Secondary Logo

Journal Logo



Takizawa, D.*,†; Takizawa, E.*; Ito, N.*; Ishizeki, J.*; Koizuka, S.*; Miyoshi, S.; Kawahara, F.; Hiraoka, H.

Author Information
European Journal of Anaesthesiology: June 2007 - Volume 24 - Issue 6 - p 560
doi: 10.1017/S0265021506002183


We thank Dr McCahon and colleagues for their interest in our study [1]. Dr McCahon enquires whether the effect of ephedrine on bispectral index scores (BIS) values were clinically significant or not. In this study, we examined whether ephedrine increased BIS values during propofol anaesthesia as it does during sevoflurane anaesthesia [2] and whether ephedrine decreased propofol concentrations.

Johnson and colleagues [3] reported arousal following isoprenaline administration during propofol anaesthesia. They also examined the effect of intravenous epinephrine on BIS and sedation, reporting that mean BIS values increased from 63 to 76 and exogenous catecholamines seemed to display an arousal effect [4]. This could be due to changes in neurotransmitter levels in the brain. The adrenergic system has a role to play in the process of arousal from anaesthesia, and this has been previously demonstrated [5]. β-receptors in the reticular-activating system interact with the information processing in the thalamus. However, another possible explanation that propofol concentration decreased due to increased cardiac output on administration of a catecholamine had not been examined. In our previous study, we showed decreases in propofol concentration with increased cardiac output following dopamine administration [6].

Ephedrine exerts a potent stimulating effect on the central nervous system [7]. Ishiyama and colleagues [2] reported that ephedrine increased BIS during sevoflurane anaesthesia. We examined the effect of ephedrine on propofol concentrations and on BIS. Our study showed that ephedrine increased BIS to >60 in eight of 20 patients without changing the propofol concentrations. In our study, post-operative interviews revealed that there were no patients who had any recall during the surgical procedure. No other study reports arousal following ephedrine administration. As suggested by McCahon and colleagues, the clinical significance in the effect of ephedrine on BIS is not clear from our study. Further work on anaesthetic depth is required concerning the clinical significance of the effect of drugs that act on the central nervous system.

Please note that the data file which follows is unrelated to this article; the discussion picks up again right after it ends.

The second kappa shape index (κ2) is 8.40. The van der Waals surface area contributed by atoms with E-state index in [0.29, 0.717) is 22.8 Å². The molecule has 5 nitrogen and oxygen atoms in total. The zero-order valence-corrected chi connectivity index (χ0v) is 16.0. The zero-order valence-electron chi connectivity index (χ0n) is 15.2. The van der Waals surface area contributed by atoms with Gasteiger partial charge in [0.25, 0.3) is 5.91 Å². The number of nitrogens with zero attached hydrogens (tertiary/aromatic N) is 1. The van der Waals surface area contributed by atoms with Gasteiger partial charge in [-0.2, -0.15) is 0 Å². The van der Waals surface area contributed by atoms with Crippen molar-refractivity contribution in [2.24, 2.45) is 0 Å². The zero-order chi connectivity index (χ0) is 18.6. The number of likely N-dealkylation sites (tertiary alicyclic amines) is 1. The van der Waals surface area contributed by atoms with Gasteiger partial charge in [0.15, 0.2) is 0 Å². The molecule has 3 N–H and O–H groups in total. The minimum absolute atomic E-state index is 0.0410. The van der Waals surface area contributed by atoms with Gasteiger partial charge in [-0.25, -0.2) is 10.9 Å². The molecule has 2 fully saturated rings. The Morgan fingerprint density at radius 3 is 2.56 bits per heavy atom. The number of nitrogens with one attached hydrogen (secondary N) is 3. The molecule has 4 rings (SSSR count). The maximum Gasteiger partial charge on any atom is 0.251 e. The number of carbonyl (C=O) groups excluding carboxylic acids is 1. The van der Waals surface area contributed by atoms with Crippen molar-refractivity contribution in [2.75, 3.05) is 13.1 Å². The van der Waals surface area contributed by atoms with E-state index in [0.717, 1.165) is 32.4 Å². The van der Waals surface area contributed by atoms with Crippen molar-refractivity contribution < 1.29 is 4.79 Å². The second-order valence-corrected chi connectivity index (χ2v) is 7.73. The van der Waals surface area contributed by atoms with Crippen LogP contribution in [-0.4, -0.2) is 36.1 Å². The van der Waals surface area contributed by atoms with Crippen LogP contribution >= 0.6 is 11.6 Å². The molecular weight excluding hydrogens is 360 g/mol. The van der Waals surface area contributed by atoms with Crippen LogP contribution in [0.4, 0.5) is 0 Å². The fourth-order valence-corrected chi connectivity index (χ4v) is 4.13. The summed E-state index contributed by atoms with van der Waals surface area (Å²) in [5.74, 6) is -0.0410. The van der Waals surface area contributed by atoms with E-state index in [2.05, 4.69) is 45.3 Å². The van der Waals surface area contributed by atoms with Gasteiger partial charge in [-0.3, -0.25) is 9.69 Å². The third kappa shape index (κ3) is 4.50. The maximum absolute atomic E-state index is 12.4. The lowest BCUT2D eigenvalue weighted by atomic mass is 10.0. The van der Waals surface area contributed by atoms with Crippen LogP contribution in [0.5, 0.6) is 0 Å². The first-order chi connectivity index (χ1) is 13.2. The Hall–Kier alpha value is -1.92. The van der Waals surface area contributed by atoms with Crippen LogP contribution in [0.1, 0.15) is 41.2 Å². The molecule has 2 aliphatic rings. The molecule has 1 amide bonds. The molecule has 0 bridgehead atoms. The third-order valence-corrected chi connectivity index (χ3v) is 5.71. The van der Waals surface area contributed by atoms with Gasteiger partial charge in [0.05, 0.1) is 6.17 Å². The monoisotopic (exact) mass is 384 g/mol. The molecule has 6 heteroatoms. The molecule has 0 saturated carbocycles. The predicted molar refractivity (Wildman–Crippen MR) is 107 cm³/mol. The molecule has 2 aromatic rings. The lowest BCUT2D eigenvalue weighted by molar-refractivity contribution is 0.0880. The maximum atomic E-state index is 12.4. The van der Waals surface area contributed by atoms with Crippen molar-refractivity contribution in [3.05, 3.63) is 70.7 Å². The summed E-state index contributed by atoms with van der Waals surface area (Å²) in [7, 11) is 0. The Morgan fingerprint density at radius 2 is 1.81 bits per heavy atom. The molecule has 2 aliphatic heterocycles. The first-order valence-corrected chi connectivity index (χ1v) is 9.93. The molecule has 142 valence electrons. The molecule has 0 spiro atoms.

1. Takizawa D, Takizawa E, Miyoshi S et al. The effect of ephedrine and phenylephrine on BIS values during propofol anesthesia. Eur J Anaesthesiol 2006; 23: 654–657.
2. Ishiyama T, Oguchi T, Iijima T, Matsukawa T, Kashimoto S, Kumazawa T. Ephedrine, but not phenylephrine, increases bispectral index values during combined general and epidural anesthesia. Anesth Analg 2003; 97: 780–784.
3. Johnson IA, Andrzejowski J, Sikiotis L. Arousal following isoprenaline. Anaesth Intens Care 1999; 27: 221.
4. Andrzejowski J, Sleigh JW, Johnson IA, Sikiotis L. The effect of intravenous epinephrine on the bispectral index and sedation. Anaesthesia 2000; 55: 761–763.
5. Berridge CW, Foote SL. Enhancement of behavioral and encephalographic indices of waking following stimulation of nor adrenergic beta-receptors within the medial septal region of the basal forebrain. J Neurosci 1996; 16: 6999–7009.
6. Takizawa D, Nishikawa K, Sato E et al. A dopamine infusion decreases propofol concentration during epidural blockade under general anesthesia. Can J Anaesth 2005; 52: 463–466.
7. Malec D, Langwinski R. Anticataleptic action of psychostimulating drugs and serotonin in brain. Acta Physiol Pol 1979; 30: 589–595.
© 2007 European Society of Anaesthesiology